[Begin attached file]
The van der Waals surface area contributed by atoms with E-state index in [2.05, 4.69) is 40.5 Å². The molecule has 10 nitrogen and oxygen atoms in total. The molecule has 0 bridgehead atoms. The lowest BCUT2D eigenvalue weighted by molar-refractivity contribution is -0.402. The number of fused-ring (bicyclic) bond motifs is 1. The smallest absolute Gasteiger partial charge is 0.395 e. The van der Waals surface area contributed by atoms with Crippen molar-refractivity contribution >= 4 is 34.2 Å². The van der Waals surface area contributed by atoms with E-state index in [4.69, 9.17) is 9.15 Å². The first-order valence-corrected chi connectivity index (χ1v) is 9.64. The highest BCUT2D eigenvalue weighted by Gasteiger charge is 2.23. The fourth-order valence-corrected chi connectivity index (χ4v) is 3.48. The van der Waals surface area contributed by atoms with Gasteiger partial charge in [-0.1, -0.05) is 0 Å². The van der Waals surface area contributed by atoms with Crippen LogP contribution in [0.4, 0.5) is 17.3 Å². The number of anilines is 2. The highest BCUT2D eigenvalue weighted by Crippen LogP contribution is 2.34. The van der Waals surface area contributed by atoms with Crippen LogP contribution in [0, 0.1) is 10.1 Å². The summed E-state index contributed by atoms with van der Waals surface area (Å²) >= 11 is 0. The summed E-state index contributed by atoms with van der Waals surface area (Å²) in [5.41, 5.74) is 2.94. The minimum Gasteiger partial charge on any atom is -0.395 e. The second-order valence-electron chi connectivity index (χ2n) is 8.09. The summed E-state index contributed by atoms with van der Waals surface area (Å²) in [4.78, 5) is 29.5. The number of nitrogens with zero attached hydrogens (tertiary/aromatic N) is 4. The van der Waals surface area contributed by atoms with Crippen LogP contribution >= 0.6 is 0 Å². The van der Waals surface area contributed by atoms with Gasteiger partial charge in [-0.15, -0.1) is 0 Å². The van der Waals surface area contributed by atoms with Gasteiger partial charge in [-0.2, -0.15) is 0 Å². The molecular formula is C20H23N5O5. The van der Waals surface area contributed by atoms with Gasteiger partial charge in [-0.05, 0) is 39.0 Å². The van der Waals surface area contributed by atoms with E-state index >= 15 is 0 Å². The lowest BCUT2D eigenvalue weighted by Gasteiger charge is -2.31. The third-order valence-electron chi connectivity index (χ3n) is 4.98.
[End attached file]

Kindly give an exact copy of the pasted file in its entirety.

The van der Waals surface area contributed by atoms with E-state index in [2.05, 4.69) is 40.5 Å². The molecule has 10 nitrogen and oxygen atoms in total. The molecule has 0 bridgehead atoms. The lowest BCUT2D eigenvalue weighted by molar-refractivity contribution is -0.402. The number of fused-ring (bicyclic) bond motifs is 1. The smallest absolute Gasteiger partial charge is 0.395 e. The van der Waals surface area contributed by atoms with Crippen molar-refractivity contribution >= 4 is 34.2 Å². The van der Waals surface area contributed by atoms with E-state index in [4.69, 9.17) is 9.15 Å². The first-order valence-corrected chi connectivity index (χ1v) is 9.64. The highest BCUT2D eigenvalue weighted by Gasteiger charge is 2.23. The fourth-order valence-corrected chi connectivity index (χ4v) is 3.48. The van der Waals surface area contributed by atoms with Gasteiger partial charge in [-0.1, -0.05) is 0 Å². The van der Waals surface area contributed by atoms with Crippen LogP contribution in [0.4, 0.5) is 17.3 Å². The number of anilines is 2. The highest BCUT2D eigenvalue weighted by Crippen LogP contribution is 2.34. The van der Waals surface area contributed by atoms with Crippen LogP contribution in [0, 0.1) is 10.1 Å². The summed E-state index contributed by atoms with van der Waals surface area (Å²) >= 11 is 0. The summed E-state index contributed by atoms with van der Waals surface area (Å²) in [5.41, 5.74) is 2.94. The minimum Gasteiger partial charge on any atom is -0.395 e. The second-order valence-electron chi connectivity index (χ2n) is 8.09. The summed E-state index contributed by atoms with van der Waals surface area (Å²) in [4.78, 5) is 29.5. The number of nitrogens with zero attached hydrogens (tertiary/aromatic N) is 4. The van der Waals surface area contributed by atoms with Crippen LogP contribution >= 0.6 is 0 Å². The van der Waals surface area contributed by atoms with Gasteiger partial charge in [-0.15, -0.1) is 0 Å². The van der Waals surface area contributed by atoms with Gasteiger partial charge in [-0.2, -0.15) is 0 Å². The molecular formula is C20H23N5O5. The van der Waals surface area contributed by atoms with Gasteiger partial charge in [-0.05, 0) is 39.0 Å². The van der Waals surface area contributed by atoms with E-state index >= 15 is 0 Å². The lowest BCUT2D eigenvalue weighted by Gasteiger charge is -2.31. The third-order valence-electron chi connectivity index (χ3n) is 4.98.